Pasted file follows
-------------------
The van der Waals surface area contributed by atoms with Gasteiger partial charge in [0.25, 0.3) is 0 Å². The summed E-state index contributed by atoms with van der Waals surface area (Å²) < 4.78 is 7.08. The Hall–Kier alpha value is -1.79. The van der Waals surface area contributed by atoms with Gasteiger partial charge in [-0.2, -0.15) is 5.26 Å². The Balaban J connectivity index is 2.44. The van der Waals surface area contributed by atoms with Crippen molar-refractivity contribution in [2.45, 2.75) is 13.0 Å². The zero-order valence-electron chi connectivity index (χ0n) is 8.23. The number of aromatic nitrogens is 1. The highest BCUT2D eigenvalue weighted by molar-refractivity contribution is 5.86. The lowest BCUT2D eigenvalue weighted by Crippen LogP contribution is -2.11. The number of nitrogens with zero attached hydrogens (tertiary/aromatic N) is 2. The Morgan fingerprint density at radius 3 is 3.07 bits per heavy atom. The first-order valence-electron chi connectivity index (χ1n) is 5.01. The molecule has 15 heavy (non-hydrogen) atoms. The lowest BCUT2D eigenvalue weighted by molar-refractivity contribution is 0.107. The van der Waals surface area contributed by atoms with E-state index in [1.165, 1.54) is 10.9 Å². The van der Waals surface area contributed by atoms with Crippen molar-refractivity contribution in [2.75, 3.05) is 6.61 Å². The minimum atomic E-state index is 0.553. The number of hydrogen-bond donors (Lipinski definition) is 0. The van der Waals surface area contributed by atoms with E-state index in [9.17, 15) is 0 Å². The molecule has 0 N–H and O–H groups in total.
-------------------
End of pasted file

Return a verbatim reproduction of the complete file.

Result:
The van der Waals surface area contributed by atoms with Gasteiger partial charge in [0.25, 0.3) is 0 Å². The summed E-state index contributed by atoms with van der Waals surface area (Å²) < 4.78 is 7.08. The Hall–Kier alpha value is -1.79. The van der Waals surface area contributed by atoms with Gasteiger partial charge in [-0.2, -0.15) is 5.26 Å². The Balaban J connectivity index is 2.44. The van der Waals surface area contributed by atoms with Crippen molar-refractivity contribution in [2.45, 2.75) is 13.0 Å². The zero-order valence-electron chi connectivity index (χ0n) is 8.23. The number of aromatic nitrogens is 1. The highest BCUT2D eigenvalue weighted by molar-refractivity contribution is 5.86. The lowest BCUT2D eigenvalue weighted by Crippen LogP contribution is -2.11. The number of nitrogens with zero attached hydrogens (tertiary/aromatic N) is 2. The Morgan fingerprint density at radius 3 is 3.07 bits per heavy atom. The first-order valence-electron chi connectivity index (χ1n) is 5.01. The molecule has 15 heavy (non-hydrogen) atoms. The lowest BCUT2D eigenvalue weighted by molar-refractivity contribution is 0.107. The van der Waals surface area contributed by atoms with E-state index in [1.165, 1.54) is 10.9 Å². The van der Waals surface area contributed by atoms with Crippen molar-refractivity contribution in [2.75, 3.05) is 6.61 Å². The minimum atomic E-state index is 0.553. The number of hydrogen-bond donors (Lipinski definition) is 0. The van der Waals surface area contributed by atoms with E-state index in [9.17, 15) is 0 Å². The molecule has 0 N–H and O–H groups in total.